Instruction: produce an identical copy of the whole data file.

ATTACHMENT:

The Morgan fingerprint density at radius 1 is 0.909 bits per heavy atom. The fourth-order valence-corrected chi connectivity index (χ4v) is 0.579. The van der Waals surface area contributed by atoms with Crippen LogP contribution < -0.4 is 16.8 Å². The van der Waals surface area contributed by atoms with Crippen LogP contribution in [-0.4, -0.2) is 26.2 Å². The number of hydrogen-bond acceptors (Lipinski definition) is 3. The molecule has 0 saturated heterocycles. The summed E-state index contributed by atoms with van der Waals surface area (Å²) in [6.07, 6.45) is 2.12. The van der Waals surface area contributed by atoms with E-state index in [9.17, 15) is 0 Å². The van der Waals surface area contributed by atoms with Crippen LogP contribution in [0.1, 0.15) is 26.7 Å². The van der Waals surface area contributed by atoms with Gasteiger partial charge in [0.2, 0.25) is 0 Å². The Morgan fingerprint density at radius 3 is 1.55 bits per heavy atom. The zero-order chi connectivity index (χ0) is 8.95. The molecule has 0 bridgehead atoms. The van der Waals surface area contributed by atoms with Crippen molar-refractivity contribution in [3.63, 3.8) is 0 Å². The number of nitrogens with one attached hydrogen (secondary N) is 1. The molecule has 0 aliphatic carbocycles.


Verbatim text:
The Morgan fingerprint density at radius 1 is 0.909 bits per heavy atom. The fourth-order valence-corrected chi connectivity index (χ4v) is 0.579. The van der Waals surface area contributed by atoms with Crippen LogP contribution < -0.4 is 16.8 Å². The van der Waals surface area contributed by atoms with Crippen LogP contribution in [-0.4, -0.2) is 26.2 Å². The number of hydrogen-bond acceptors (Lipinski definition) is 3. The molecule has 0 saturated heterocycles. The summed E-state index contributed by atoms with van der Waals surface area (Å²) in [6.07, 6.45) is 2.12. The van der Waals surface area contributed by atoms with E-state index in [9.17, 15) is 0 Å². The van der Waals surface area contributed by atoms with Crippen LogP contribution in [0.1, 0.15) is 26.7 Å². The van der Waals surface area contributed by atoms with Gasteiger partial charge in [0.2, 0.25) is 0 Å². The Morgan fingerprint density at radius 3 is 1.55 bits per heavy atom. The zero-order chi connectivity index (χ0) is 8.95. The molecule has 0 bridgehead atoms. The van der Waals surface area contributed by atoms with Crippen molar-refractivity contribution in [3.63, 3.8) is 0 Å². The number of nitrogens with one attached hydrogen (secondary N) is 1. The molecule has 0 aliphatic carbocycles.